Intisar, who has three children, is being detained with her newborn baby. She is suffering from psychological distress and does not fully understand the nature of her sentence. In addition, she has a limited knowledge of Arabic and was denied a translator in court, an Amnesty International report stated. It was first reported that she is a minor but latest reports from civil society groups in Sudan confirmed her age as 20.
Sudan is a State party to a number of international human rights instruments. It signed and ratified the International Covenant on Civil and Political Rights (ICCPR) and the International Covenant on Economic, Social and Cultural Rights (ICESCR) in 1986. It has also signed and ratified the UN Convention on the Rights of the Child. A military coup in 1989 which harkened in the rule of its long-term and current president Omar al-Bashir introduced shari’a as the foundation of the country’s jurisprudence and penal laws; a move widely perceived by many in Sudan as a pretext for the growth in stronghold by religious fundamentalist forces in the government.
The al-Bashir government passed the Sudanese Penal Code in 1991. A number of Articles in the Penal Code intended to curb women’s enjoyment of their fundamental rights were introduced. These Articles have become the major impediments to Sudan’s accession to the UN Convention on the Elimination of All Forms of Discrimination against Women (CEDAW). It is now one of the seven (7) remaining countries who have yet to sign and ratify the Convention. One of these Articles is 146A, which provides capital punishment for married men and women who are found guilty of engaging in sexual relationships outside marriage. The president must approve all death sentences before they are carried out.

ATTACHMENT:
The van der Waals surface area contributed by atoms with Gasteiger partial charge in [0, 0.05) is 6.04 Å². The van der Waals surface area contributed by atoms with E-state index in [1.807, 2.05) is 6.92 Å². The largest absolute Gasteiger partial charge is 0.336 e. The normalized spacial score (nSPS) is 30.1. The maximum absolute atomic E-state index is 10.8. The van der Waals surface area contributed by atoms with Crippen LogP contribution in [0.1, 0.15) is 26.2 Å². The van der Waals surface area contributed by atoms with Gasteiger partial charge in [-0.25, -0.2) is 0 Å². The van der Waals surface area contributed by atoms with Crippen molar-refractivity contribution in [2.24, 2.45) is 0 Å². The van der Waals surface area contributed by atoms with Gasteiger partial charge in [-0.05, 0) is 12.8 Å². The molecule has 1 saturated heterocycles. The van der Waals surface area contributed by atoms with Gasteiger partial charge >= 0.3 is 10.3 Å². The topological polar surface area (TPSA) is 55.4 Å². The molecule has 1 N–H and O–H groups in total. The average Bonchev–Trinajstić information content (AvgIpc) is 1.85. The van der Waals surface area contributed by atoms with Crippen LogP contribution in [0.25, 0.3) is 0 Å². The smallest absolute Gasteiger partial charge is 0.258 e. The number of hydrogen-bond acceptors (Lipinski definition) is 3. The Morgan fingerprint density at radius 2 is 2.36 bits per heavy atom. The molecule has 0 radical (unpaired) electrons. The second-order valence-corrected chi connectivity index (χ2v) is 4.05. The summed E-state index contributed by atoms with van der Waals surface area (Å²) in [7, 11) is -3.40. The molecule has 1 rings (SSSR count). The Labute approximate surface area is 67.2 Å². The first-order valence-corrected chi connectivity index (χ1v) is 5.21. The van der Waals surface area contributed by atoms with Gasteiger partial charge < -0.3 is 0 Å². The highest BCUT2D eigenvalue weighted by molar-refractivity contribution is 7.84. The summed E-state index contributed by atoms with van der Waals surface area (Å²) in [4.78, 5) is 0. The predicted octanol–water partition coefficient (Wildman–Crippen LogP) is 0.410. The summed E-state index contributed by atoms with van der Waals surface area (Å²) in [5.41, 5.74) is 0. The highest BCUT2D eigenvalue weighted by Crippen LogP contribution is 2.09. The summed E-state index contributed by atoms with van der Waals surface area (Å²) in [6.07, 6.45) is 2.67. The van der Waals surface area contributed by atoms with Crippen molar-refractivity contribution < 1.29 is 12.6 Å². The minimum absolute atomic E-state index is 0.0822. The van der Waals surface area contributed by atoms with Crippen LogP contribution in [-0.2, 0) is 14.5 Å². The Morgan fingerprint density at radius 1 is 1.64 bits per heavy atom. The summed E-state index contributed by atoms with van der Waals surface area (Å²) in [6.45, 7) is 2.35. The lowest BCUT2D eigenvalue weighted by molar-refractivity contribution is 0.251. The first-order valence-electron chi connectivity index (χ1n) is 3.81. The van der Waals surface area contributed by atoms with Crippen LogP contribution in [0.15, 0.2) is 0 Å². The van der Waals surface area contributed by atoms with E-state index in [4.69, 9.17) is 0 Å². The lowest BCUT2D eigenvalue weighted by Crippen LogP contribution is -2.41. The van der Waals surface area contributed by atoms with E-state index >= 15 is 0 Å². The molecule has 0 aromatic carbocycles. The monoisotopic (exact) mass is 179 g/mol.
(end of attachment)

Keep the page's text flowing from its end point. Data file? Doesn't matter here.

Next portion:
On 1 August 2010, the Sudanese Parliament called for the punishment of stoning to death to “adulterers” or those accused of having extra-marital affairs.However, the Sudanese delegation during the Universal Period Review (UPR) of Sudan by the UN Human Rights Council in 2011 stated that “the death penalty was practiced in the most restricted manner and imposed for the most serious crimes and it is associated with the right to practice religion as guaranteed by international human rights treaties”. They also claimed that there are strict legal safeguards in trials of cases punishable by the death penalty.